Philippa's right, of course, there's nothing unreal about a classroom. Maybe the term I'm
looking for is "rhetorical authenticity"? Whatever: it seems to me there's a profound
difference between (a) the situation I'm in right now, in which I'm trying to make, in writing,
a distinction in my own head as clear to other people as I can (with the realization that I may
wind up having to rethink it), and (b) _any_ situation in which I was producing a piece of
writing whose only _real_ (and I think I mean "real" there) function was going to be to be read
by a teacher or other authority, who would judge it as effective or not. It's also important
that in the present case I'm not only _expecting_ response, I'm _responding_. And the response
-- here's the hard part -- is to _what_ I'm saying. Inkshedders (especially Philippa, here)
will either get what I'm saying, or not.
> So if we design assignments that more or less resemble or
> enact practices that are close to or somehow connected with
> workplace contexts which these sutdents may one day enter as
> workers / employees (not as students), nonetheless in the
> context of our courses, the work that the students perform is
> "really" an assignment that, ultimately, will be assessed by
> us as teachers / gatekeepers of the educational system.
Yes. That seems to me exactly the problem: it's as "real," but it's not "real" in anything
like the same way. And I don't think it affords learning in any of the same ways. Nor does it
exercise the writer's pragmatic skills in anything like the same ways. What I mean by that is
this; I've already edited that first paragraph three times (and, now, this one as often),
putting in the parenthetical (a) and (b), putting in and taking out underlining, reshaping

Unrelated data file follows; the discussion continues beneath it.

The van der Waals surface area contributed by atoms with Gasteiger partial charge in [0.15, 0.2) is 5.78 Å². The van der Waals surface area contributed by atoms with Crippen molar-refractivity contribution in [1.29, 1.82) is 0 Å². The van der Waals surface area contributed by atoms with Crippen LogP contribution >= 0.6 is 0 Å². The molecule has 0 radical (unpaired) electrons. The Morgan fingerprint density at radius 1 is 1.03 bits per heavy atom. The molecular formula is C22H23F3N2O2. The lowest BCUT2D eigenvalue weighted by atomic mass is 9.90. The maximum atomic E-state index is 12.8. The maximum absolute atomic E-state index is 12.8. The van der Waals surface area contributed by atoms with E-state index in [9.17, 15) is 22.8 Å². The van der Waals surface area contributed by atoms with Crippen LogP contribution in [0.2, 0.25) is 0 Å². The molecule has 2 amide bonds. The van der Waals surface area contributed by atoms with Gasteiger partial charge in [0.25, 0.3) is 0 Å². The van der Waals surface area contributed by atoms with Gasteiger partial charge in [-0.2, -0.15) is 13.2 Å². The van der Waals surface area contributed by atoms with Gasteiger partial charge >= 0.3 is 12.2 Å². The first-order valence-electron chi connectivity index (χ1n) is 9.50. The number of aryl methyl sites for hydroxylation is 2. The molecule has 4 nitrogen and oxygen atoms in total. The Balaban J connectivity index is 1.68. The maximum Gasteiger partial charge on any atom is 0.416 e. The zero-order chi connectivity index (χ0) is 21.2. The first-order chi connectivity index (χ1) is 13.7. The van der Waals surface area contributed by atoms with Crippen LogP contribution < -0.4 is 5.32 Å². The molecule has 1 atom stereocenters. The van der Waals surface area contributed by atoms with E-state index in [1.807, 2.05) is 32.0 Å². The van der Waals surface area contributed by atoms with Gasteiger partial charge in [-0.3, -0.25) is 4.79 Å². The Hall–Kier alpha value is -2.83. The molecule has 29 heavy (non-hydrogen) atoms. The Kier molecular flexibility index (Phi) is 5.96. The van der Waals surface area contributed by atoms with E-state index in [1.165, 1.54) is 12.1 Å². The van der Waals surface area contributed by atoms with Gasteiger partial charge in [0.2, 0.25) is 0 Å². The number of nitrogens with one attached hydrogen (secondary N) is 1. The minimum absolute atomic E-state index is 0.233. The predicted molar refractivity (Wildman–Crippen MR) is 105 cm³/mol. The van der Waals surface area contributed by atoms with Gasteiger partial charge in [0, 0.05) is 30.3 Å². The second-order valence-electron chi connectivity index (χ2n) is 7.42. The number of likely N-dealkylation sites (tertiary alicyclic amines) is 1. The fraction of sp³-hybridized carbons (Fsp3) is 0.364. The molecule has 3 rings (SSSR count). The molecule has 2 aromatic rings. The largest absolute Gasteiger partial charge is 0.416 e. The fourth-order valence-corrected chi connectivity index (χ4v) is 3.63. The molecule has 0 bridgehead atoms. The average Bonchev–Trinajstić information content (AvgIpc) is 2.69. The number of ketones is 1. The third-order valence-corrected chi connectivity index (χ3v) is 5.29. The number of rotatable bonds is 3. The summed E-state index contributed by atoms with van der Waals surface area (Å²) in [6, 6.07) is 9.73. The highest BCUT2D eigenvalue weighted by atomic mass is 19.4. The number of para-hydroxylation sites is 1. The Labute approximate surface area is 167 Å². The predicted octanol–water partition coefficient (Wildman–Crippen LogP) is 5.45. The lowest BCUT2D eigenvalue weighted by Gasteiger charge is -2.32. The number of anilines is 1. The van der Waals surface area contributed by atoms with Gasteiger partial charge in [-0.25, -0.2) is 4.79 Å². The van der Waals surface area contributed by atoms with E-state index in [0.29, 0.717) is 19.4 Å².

sentences, trying to anticipate questions and objections and confusion. I do that because I'm
vividly aware that this will be read, not by someone who will admire a cool rhetorical move or
judge the organization as effective, but by someone who's (someones who're) either going to be
engaged by the argument or not. Completely other considerations would occupy me if I were
constructing an example of email to show someone how email allows accomodation for audiences.
Here's the problem:
> Admittedly, the assignment would probably be very difficult
> for them to undertake because how could they "imagine" the
> situation effectively
"Effectively imagining" is a concept and phrasing I like a lot. If we think about almost every
writing assignment out there, we're asking students to imagine situations they have no
experience of, and to do so "effectively" (which, for me, means tricking their pragmatic sense
into acting as though the situation were "real").
I'm not comfortable with "pretense," and I hope I didn't suggest that, but I'm also not very
comfortable with "practice" (someone at an Inkshed conference long ago made a distinction
between "practice" and "praxis" that I liked a lot).
> I'm more comfortable with the concept of practice (rather
> than pretense) as a central teaching / learning method - what
> is it that we want students to "practice" (as preparation for
> their lives when they are no longer students, when they find
> themselves in other rhetorical situations) and how can we
> best design assignments to foster meaningful and challenging
> but not impossible practice?
I do agree that this is an important question, but I increasingly think that the idea that
students should be practicing in situations "like" the ones they might be in otherwise isn't,
um, practical. What I want to try to do is give them "authentic" (well, okay, "real")
rhetorical motives for writing, rather than asking them to imagine situations entirely outside
I think that's the only way that they can, in Rob's term, "own" the writing situation.
St. Thomas University
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